The Tigers knocked the kick restart on and gave Longwood a scrum fifteen meters out from the Hampden-Sydney goal line. Longwood had its most threatening possessions since the first half over the next several minutes, aided ably by several Tiger mistakes. Over the stretch, Tiger defenders committed three penalties, continually giving life to the Lancer attack. Most notable, however, was the loss of the Longwood scrum-half when he was inadvertently kicked in the head while diving for a loose ball. Without any additional players for a substitution, this injury doubly hurt Longwood’s ability to put together attacking opportunities. After the injury time out, Longwood took the tap kick and offloaded to a forward who charged into the try zone but was unable to ground the ball. The referee called the try held up and gave a 5m scrum to Longwood. The Lancers won their scrum and passed to their fly-half, who was wrapped up by Tiger fly-half Gray Breeden. Though the Lancer fly-half managed to get the ball to their outside center, he, too, was immediately wrapped up by two Tiger defenders. Playing a man down and without the fresh legs that substitutes had given the Tigers, Longwood’s rucks were getting less and less organized. Eventually the ball was thrown wildly out of the back and sailed over the head of the intended target. Flanker David Sniffen ran forward and tackled the player who had just fielded the errant pass, causing the ball to pop loose. Gray Breeden swept it up and got to his feet, avoiding one defender before getting his balance and passing to wing Mason Sale who was already running on at full speed. Sale took the ball about twenty-five meters from the Tiger line and outran all Lancer defenders on a seventy-five-meter sprint into the try zone and under the uprights for his third try of the day and fifth of the season. Vaught’s kick was good. 0-66.

At this point, with Longwood playing a man-down due to injury and a lack of substitutes, on-field captain Gray Breeden suggested to the Longwood captain that the Tigers voluntarily play man-down, as well. The captains agreed and the remainder of the match was played at even-strength until a few minutes later when the Longwood outside center was sent off with a yellow card for repeated high and dangerous tackles.

The final points of the match came in the 76th minute. The last ten minutes were not particularly good or graceful rugby. Fatigue was affecting experienced players and inexperience reigned over the others on both sides. The Tigers saw another clear scoring opportunity invalidated by a forward pass. Longwood continued to commit penalties, giving the Tigers possession and new life just when the Lancer defense was starting to slow down the Tiger attack. At the ruck, Brennan Vaught picked the ball and attacked the gap right next to the ruck. The Lancer defender was slightly out of position and grabbed Vaught around the shoulders, spinning and flinging him toward the ground. This was not a malicious or vicious action; it was a very sloppy tackle born out of exhaustion, frustration, and being slightly out of position. Vaught, naturally, took the kick quickly and scampered through the Longwood defense, eventually being caught from behind at the 22m. He passed up off the ground to 8man Chris Beattie, who was running on in support and finished the try run. Breeden’s kick (Vaught having been substituted off after the try) was no good. 0-71.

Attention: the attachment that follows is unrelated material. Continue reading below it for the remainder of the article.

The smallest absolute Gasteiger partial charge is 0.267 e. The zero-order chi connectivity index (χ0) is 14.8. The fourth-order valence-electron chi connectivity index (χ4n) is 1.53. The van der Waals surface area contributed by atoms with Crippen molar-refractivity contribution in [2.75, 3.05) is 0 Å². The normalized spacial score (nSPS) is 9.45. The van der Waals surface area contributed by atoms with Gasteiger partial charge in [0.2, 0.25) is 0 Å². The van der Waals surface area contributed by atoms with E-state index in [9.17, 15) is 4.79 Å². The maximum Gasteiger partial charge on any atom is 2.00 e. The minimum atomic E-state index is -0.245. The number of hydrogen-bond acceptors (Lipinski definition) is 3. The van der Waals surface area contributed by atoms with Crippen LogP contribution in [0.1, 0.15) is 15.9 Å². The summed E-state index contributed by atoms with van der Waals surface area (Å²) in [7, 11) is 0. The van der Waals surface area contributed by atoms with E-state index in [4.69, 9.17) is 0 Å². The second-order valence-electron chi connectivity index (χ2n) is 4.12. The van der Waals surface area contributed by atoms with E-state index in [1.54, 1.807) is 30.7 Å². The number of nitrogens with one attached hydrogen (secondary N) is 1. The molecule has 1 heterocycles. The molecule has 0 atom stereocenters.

The final moments of the match saw Longwood with a penalty about thirty meters from the Tiger goal line just a little to the left of mid-field. They elected to kick for points and the kicker struck well. Sadly the ball sailed a meter wide of the uprights.

It’s satisfying to see such a total victory, where nearly every phase and aspect of play comes together so completely. It was not that Longwood was a bad team, it was, rather, that the Tigers played near the top of their game. No, it wasn’t a flawless match; there were knock-ons, forward passes, and penalties at the ruck. But the efficient number of those errors is probably not zero. Conventional wisdom says if the ball is not passed forward sometimes, support runners are too far behind or not running hard enough. If there is never an offside at the ruck, the defense is probably too far back on their heels. And so on. What we saw on the pitch was this team playing all-out and having a great time doing it.

The Tiger forwards deserve special attention, as their performance was astonishing. They won two of Longwood’s three lineouts, taking the first one and causing the second to be thrown not-straight. On their own lineout, they won five of six, only giving one away for a short throw not quite five meters. By the Tigers’ third lineout, Longwood had ceased even trying to compete in the air, instead choosing not to jump and trying to crash through the line. The Tiger pack won all seven of their own scrums as well as three of Longwood’s thirteen. When they didn’t clearly win the scrum, they were pushing against the Lancers and providing pressure or a wheel, frustrating or upsetting Longwood’s ability to use the ball out of set pieces. Even better, perhaps, than their set piece play was how they performed in the loose. Longwood turned the ball over but generally in the open, not at the ruck. Forward support was the best of the year so far. On defense, our forwards were stalwart, shutting down any hope of inside runs by an organized Lancer pack. Multiple times the Tiger forwards were backed up on their goal line, but they gave no ground.

As I said of our match last fall against Lynchburg, it’s hard to coach and manage a match as lopsided as this one turned out to be. There is neither honor nor glory in an unsportsmanlike running up of the score. On the other hand, it is a particularly condescending form of mockery to consciously avoid scoring points or to switch to a game plan that clearly doesn’t work. Rugby is a game of support and coordination; if a team has it, it is hard to take it away artificially. I am most proud of how our players behaved; our players now were as gracious in victory as we were in defeat all those years. There was no gloating. There was no excessive celebration. When they did, they celebrated positively the good things they had done, not negatively the things they had done *to Longwood*. I see little-to-no bad blood between our sides, and I look forward to many, many more matches between us. I hope both of our teams continue to improve this season and those to come.

The Tigers finish their regular season next weekend, October 27, at Radford. Game time is set for 1pm.